In fact, even ordinary speech is being regulated -- by assigning it a cash value:
... [I]f an executive instructs his secretary to type a fund-raising letter, the FEC values the contribution not at the cost of typing the letter, but at the amount of money that the letter raises. This move dramatically expands the reach of campaign finance laws: not only can the FEC limit funds that can be used for speech, but it can limit speech itself by assigning it a monetary value. And it opens the door to all kinds of mischief: for instance, the FEC could determine that a posting on a popular blog was worth thousands of dollars.Economic controls do not just breed other economic controls. They breed controls on all other spheres of human activity because all spheres of human activity are interrelated. As I have said before:
One will not achieve freedom for the mind by instituting slavery for the body. One must understand that freedom is indivisible -- like the human beings who need it to survive.We see here that the chickens of our nation's long standing failure to respect property rights are coming home to roost -- in the form of the words out of our mouths being regarded as property, and thus subject to regulation. In order for us to continue to enjoy government protection of our right to freedom of speech, we must also insist on unbreached protection of property rights.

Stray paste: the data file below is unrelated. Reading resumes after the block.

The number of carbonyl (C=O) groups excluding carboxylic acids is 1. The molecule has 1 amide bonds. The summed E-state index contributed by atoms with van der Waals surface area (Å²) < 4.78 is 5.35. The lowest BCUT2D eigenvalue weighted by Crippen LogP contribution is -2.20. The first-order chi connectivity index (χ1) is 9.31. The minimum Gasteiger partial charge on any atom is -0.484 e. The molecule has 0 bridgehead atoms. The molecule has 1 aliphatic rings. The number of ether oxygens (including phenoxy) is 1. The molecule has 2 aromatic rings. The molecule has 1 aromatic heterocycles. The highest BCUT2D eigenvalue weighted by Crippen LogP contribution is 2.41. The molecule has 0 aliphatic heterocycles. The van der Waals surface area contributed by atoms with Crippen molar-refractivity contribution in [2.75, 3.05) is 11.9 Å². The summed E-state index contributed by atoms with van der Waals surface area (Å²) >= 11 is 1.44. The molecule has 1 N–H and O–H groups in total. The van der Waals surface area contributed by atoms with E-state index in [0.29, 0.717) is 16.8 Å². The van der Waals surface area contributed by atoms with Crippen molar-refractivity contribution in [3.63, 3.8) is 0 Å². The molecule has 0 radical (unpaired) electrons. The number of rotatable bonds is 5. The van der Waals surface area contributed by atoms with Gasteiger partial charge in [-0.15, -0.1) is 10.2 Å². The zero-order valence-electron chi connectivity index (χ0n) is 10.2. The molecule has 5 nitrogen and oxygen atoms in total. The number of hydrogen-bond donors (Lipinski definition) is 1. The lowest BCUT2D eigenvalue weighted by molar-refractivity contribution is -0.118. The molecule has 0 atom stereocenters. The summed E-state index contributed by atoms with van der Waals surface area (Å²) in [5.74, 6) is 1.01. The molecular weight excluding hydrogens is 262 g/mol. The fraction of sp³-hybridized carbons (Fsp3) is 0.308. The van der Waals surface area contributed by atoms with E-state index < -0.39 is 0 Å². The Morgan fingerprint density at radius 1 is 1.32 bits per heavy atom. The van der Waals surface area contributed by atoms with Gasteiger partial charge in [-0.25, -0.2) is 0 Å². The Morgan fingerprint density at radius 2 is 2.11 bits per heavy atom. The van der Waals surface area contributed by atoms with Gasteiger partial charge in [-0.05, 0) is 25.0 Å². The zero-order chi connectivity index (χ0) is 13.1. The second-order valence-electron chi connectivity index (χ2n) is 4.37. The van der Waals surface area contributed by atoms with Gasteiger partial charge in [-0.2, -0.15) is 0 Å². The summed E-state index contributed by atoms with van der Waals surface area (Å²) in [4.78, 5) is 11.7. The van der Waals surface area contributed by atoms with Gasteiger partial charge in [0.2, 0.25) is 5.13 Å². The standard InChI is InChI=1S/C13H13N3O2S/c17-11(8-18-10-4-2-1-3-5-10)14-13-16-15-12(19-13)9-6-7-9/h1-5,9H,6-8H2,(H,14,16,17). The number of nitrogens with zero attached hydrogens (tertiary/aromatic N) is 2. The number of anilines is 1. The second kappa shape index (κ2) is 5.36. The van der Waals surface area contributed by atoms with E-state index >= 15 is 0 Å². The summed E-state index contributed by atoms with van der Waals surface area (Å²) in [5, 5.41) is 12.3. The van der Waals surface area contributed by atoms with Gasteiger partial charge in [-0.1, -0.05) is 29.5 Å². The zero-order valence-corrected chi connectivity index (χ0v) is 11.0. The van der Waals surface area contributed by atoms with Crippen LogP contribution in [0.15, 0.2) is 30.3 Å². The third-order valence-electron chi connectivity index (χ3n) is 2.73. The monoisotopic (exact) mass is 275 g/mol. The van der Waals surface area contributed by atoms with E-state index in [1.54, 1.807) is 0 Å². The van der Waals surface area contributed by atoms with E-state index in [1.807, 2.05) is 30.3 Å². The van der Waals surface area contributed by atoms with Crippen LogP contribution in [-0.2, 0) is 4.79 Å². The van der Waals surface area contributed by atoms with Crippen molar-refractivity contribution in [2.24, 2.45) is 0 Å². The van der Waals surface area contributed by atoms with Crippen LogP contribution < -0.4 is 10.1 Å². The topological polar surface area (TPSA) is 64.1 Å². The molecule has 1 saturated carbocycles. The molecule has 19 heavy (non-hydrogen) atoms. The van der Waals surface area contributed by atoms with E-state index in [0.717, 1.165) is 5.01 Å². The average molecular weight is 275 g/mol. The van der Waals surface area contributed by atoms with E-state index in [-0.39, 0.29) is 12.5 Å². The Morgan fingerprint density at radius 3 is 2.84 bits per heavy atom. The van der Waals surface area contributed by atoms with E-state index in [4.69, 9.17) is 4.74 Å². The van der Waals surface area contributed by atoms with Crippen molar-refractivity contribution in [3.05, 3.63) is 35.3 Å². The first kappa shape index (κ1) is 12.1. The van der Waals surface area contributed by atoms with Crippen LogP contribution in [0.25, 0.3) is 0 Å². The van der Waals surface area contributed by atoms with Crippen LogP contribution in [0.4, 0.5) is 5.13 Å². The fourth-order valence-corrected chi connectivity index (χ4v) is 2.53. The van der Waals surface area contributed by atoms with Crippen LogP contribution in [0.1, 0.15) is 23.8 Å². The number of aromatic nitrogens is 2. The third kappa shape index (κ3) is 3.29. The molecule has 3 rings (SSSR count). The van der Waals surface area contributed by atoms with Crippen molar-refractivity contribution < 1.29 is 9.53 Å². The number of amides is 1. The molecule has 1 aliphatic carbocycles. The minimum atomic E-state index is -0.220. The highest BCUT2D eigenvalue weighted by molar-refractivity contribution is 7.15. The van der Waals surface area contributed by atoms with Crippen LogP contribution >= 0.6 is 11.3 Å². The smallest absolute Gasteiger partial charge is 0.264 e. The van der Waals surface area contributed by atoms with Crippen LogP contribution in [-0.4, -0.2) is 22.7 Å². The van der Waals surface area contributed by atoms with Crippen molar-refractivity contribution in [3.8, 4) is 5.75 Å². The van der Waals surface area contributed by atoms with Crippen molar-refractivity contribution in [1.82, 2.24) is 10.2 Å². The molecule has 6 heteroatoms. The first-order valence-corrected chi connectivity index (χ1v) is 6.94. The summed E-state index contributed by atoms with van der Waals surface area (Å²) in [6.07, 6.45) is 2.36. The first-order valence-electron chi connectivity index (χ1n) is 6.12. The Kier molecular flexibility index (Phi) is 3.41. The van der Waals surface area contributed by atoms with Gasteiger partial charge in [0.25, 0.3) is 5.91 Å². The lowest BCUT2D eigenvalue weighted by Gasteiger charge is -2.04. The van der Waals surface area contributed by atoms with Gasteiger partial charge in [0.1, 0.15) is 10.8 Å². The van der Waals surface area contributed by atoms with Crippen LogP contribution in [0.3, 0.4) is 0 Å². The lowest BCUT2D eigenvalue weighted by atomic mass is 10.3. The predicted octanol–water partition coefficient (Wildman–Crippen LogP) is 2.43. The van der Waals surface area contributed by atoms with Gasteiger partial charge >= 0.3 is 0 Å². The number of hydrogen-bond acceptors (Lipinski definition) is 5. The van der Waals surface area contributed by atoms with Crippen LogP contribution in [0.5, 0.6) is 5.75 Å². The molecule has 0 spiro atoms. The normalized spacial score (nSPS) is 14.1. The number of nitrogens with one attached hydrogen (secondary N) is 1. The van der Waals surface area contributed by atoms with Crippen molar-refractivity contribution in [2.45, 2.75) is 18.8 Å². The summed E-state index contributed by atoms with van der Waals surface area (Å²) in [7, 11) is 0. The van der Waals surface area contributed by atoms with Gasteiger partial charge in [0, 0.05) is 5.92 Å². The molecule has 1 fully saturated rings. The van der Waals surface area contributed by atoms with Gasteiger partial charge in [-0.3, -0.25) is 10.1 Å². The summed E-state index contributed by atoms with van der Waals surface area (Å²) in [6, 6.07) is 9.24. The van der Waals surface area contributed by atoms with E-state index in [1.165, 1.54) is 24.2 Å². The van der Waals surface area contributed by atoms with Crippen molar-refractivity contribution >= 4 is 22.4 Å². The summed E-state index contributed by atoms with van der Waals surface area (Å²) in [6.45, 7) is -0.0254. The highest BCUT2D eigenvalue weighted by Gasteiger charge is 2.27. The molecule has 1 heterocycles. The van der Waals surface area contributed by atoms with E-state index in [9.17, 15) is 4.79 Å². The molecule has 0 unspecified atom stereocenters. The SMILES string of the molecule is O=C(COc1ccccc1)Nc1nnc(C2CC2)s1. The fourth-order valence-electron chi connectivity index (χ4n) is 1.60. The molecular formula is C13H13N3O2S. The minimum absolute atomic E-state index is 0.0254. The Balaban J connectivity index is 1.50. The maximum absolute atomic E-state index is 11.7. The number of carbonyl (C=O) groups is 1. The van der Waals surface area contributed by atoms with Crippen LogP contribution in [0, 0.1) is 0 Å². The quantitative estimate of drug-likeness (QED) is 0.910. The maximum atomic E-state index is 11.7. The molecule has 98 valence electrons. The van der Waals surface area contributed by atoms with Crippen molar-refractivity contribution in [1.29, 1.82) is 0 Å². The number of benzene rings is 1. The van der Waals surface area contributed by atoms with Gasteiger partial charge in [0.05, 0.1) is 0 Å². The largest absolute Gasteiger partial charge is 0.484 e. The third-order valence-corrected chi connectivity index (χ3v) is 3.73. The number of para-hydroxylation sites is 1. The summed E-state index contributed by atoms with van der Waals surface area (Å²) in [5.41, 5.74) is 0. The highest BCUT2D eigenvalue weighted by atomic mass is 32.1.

Smith correctly names the objective of campaign finance "reform":
Such an intrusive regulatory regime is but a logical step toward the holy grail of campaign finance reform: a fully regulated, taxpayer-funded system of political speech. Richard Hasen, an oft-quoted expert on campaign finance whom the media regularly portray as a moderate voice for reform, has proposed limiting citizens' financial participation in politics to a government-provided voucher, and prohibiting any other private funding of political speech. Edward Foley, a former Ohio state solicitor and director of Ohio State University’s influential election-law program, has made a similar proposal. Both experts would extend their regulations even to newspaper editorial pages. Hasen explains that he's trying to solve the "Rupert Murdoch problem" -- just in case you had any doubt about whom he's got in his sights.This puts it mildly. If people are already being admonished for placing political decals on their own unsold ad space, then this goal will clearly require full socialism or at least speech only by government permission.